Speaker 2: Yeah, to the extent they can. I mean, I think a lot of this infrastructure is like it’s soft infrastructure, right? It’s like pract it’s like practice practices, it’s, it’s routines. It’s, it’s thinking about heat waves as a kind of event that we know how to prepare for and that we can mitigate by following best practices. And I guess recognizing that they, they constitute a pretty severe disruption to the normal way of life and that when we have these heat wave days, people should not be expected to go about their day as they as they would on any other hot day, that it represents a legitimate environmental crisis. And and you should tell people not to go outside in the same way you would tell people not to drive during a snowstorm.
Speaker 1: When we come back, Europe confronts its dirty energy supply.
Speaker 1: How much discussion or public awareness is there that this is tied to climate change?
Speaker 2: A lot. The United Kingdom’s Met Office had a chart out showing the top ten hottest UK days on record, including yesterday and Monday. I think eight or nine of those have come since the year 2000. So as a pretty powerful visual statement when you see it and basically nobody is in. Nobody has any doubt that that this is this is a climate change consequence.
Speaker 1: It’s interesting to hear you reference the Met Office. There was a quote I saw from the wonderfully named Penny Enders B saying, Our lifestyles and infrastructure are not adapted to what is coming. And it was both kind of a bleak quote, but also it just struck me as so much more of a matter of fact way of talking about climate change than you might hear in the US.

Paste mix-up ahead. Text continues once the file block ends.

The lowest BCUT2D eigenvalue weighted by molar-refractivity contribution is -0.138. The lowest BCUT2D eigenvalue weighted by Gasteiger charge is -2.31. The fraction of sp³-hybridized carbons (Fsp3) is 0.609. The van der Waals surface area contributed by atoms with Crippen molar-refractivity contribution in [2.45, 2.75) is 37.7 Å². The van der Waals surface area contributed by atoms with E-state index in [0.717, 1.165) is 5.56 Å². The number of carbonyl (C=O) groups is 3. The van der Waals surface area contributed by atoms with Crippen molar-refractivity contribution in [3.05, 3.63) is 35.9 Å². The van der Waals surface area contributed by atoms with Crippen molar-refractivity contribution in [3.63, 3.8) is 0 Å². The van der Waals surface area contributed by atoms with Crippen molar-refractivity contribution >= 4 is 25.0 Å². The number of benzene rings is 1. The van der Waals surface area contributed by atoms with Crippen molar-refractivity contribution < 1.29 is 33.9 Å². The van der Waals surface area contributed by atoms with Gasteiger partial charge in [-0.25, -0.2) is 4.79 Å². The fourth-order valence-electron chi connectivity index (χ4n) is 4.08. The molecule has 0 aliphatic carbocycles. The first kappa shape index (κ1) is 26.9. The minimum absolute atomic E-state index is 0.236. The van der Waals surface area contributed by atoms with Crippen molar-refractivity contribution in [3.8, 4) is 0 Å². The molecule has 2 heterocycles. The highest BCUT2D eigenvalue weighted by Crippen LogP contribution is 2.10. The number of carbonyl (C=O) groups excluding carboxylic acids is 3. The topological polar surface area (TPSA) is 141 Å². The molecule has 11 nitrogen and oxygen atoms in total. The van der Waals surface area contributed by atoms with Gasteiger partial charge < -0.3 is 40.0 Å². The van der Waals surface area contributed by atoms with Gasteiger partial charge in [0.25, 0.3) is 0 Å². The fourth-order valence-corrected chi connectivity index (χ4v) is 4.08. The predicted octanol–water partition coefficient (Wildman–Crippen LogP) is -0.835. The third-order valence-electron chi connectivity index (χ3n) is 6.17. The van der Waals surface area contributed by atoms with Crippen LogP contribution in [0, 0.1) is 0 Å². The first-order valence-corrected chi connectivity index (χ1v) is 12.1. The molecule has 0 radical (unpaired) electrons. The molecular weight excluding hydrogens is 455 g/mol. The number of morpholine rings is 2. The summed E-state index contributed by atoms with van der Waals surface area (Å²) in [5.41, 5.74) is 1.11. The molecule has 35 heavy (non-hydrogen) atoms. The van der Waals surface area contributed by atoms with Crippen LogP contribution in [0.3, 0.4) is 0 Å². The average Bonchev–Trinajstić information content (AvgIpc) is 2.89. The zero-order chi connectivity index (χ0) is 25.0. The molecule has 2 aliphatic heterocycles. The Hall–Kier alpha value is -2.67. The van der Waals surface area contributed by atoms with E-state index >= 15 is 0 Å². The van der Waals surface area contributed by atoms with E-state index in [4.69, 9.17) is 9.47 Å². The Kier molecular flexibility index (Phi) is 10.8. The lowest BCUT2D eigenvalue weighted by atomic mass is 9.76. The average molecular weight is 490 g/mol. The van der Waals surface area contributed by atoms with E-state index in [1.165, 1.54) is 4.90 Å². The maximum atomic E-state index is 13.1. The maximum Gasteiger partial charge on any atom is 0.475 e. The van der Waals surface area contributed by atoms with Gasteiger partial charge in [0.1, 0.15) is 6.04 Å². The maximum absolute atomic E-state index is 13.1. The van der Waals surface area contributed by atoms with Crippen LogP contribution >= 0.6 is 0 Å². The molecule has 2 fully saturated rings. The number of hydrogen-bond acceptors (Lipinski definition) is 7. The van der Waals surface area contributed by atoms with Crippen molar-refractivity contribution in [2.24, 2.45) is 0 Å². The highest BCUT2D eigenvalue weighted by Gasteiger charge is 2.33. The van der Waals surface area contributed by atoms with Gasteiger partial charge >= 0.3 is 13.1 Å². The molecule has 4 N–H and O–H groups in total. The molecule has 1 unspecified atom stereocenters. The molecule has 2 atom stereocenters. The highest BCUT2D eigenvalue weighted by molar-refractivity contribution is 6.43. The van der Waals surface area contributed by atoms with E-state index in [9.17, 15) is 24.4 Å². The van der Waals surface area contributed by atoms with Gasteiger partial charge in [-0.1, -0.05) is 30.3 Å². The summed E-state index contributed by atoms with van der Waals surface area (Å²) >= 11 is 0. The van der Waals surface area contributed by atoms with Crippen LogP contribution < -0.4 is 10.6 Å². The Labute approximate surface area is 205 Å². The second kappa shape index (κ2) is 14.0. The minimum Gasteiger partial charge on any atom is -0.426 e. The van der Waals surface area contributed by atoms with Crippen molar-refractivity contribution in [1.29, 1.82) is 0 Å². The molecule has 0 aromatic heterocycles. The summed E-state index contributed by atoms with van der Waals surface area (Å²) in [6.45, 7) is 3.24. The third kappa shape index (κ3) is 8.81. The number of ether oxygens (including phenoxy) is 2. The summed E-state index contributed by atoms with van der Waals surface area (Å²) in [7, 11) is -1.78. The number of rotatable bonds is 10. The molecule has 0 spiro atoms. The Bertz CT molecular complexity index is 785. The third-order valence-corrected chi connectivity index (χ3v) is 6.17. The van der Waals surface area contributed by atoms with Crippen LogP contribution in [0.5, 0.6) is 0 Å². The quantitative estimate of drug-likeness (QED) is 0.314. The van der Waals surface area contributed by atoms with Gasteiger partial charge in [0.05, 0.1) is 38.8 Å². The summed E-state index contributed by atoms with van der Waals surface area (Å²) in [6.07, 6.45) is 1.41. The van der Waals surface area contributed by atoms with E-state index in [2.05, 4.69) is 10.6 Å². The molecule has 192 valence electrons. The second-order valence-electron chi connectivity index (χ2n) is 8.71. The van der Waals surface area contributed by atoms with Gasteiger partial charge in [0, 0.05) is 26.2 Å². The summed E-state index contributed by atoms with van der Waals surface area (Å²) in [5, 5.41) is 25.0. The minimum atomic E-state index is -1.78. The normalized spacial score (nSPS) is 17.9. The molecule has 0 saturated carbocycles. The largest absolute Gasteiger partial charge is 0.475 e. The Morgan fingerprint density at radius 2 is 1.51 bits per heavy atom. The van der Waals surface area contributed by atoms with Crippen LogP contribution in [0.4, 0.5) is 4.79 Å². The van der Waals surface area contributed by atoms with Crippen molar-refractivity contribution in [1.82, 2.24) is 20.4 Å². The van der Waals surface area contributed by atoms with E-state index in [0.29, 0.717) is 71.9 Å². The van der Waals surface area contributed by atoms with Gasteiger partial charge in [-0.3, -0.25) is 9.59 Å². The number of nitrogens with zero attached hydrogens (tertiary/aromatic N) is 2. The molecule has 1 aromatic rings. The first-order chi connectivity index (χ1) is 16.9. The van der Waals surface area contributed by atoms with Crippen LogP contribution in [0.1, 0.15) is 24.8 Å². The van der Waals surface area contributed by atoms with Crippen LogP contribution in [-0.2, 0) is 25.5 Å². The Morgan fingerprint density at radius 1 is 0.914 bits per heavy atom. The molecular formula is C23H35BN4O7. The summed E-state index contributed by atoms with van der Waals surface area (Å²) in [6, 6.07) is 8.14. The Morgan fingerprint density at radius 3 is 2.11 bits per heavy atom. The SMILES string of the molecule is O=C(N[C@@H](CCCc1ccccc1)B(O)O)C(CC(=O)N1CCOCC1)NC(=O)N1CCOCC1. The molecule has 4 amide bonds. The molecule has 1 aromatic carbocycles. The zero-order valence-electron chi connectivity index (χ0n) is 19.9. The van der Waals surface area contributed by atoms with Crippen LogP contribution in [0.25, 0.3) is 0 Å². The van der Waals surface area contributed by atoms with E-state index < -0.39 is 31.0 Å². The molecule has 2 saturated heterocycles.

Speaker 2: To the extent there’s a debate about climate change in Europe, it’s not a debate about whether climate change is happening or not. It’s not a debate about the science. It’s a debate about what to do. And that question is actually much harder than where we’re at in America, which is like, you know, a senator carrying a snowball into the US Capitol.
Speaker 2: Right. But yeah, people are well aware that climate change is is coming, that it’s it’s threatening the way of life, whether it’s agricultural practices or train service or, you know, extreme weather in in all its forms.
Speaker 2: The EU has a goal of reaching net zero greenhouse gas emissions by 2050, which is pretty ambitious and in a way like they’re already so aware and committed. And climate change is such a part of the discussion that in some ways I feel like this heat wave hasn’t prompted a wave of calls for more ambitious climate proposals or anything like that. Like that stuff is already on the books. But yeah, no one has any doubt that the climate changes is part of it. I mean, I think, you know, the difficult thing, the way that the way the climate change debate plays out is difficult decisions about adaptation, right? Like in France, for example, there’s a lot of debate about how big a role nuclear energy should play.
Speaker 1: Which has traditionally been a a much bigger thing in France than in neighbouring countries.